Given the vindictive nature of British establishment politics, why should the IRA leave itself at the mercy of a government that is renowned, above all, for its cynicism, deceit, and insincerity. If the IRA were to demand that Britain disar m all its regiments and militias in the Six Counties, and that John Major announce, publicly, in a formal communique with binding international effect, that Britain intends to prohibit, in perpetuity, the use of force to settle disputes, their call would be treated with scorn and incredulous laughter. So why should the British treat Irish republicans with such disdain?


There can only be one explanation for such irrationality. The British want war and they want to force the IRA into ending its cease-fire, hoping that the IRA will then be blamed by all and sundry. And naturally, Britain is most anxious to appear the innocent, offended party in any such break down. But people are not stupid.

Apart from an unholy alliance of Tory ministers, establishment Neanderthals and a self-censoring British media, there is no demand, either here or abroad, for an IRA decommissioning prior to all-inclusive, meaningful negotiations. Everyone knows that Britain has not made one serious gesture for peace, and all the PR in the world cannot alter that stark reality.

If Major and Mayhew and the faceless advisors behind them believe for one instant that they can prepare for, and provoke, war, and still claim to belive in peace, they are again fundamentally misreading both the situation, and the resolve of Irish republicanism.

Britain has not won a war. The IRA has not surrendered. The conditions for peace are still present, but so too are the conditions for renewed war. If Britain is determined to prove its supremacy, then the whole peace process will explode, literally and figuratively. Sadly, recent Irish history provides cogent proof of Britain's inability to come to terms with Irish republicans. If there is ever to be peace in Ireland, Britain must stop seeking either military victory or the destruction of republicanism. Examine each instance of British intransigence and political ignorance, and yet will see that, rather than destroying Republican resistance, it has enhanced and deepened the struggle in Ireland.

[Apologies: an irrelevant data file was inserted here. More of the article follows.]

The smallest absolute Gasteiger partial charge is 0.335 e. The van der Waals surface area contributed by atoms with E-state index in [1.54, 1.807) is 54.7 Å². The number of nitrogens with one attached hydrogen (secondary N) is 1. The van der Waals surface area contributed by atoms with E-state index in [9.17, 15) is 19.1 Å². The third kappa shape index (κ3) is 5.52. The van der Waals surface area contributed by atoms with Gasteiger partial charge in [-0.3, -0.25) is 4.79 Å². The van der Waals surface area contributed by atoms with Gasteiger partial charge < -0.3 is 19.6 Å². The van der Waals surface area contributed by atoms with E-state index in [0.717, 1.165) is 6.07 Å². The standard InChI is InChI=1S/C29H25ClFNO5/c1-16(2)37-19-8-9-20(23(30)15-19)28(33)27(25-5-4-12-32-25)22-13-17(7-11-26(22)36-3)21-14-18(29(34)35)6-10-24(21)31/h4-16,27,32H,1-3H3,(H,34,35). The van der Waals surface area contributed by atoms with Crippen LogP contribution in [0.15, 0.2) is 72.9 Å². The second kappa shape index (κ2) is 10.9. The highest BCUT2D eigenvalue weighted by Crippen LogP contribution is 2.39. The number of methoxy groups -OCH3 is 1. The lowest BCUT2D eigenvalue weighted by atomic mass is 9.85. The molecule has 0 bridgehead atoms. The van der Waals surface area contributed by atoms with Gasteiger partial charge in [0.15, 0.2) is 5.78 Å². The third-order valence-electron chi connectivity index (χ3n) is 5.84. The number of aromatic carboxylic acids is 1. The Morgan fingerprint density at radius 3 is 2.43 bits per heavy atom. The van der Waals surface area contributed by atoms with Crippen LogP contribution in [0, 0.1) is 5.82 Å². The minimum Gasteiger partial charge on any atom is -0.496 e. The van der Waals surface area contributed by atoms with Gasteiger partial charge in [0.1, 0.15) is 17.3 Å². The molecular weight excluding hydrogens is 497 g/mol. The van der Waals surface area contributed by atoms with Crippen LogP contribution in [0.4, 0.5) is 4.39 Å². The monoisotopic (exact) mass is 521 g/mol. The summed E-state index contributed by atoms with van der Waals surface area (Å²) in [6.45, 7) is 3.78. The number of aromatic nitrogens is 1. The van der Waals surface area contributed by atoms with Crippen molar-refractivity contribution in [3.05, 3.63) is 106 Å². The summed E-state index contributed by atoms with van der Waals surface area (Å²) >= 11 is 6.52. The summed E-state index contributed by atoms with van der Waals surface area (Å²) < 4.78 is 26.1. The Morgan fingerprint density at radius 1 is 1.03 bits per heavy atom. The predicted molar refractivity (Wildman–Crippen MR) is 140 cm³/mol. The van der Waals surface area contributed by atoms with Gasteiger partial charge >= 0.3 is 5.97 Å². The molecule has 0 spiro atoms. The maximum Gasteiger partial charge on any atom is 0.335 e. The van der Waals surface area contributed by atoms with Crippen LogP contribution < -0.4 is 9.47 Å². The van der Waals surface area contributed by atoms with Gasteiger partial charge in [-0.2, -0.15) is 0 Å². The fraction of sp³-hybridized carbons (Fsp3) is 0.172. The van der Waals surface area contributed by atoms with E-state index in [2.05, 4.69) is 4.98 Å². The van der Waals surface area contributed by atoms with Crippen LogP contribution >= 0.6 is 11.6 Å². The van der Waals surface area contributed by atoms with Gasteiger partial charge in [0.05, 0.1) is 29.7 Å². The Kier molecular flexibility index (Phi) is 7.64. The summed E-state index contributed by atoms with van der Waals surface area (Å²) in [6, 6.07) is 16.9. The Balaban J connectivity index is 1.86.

In October 1980, after nearly four year of prison unrest, ranging from the blanket protest to the no-wash protest Irish republican prisoners embarked on a hunger strike. That hunger strike ended almost three months later on the 18 December, when the prisoners were promised, secretly, that their demands had been essentially accepted by the British government. This was a prison dispute that was both negotiable and resolvable, a dispute that could have been, and should ave been, settled across a table.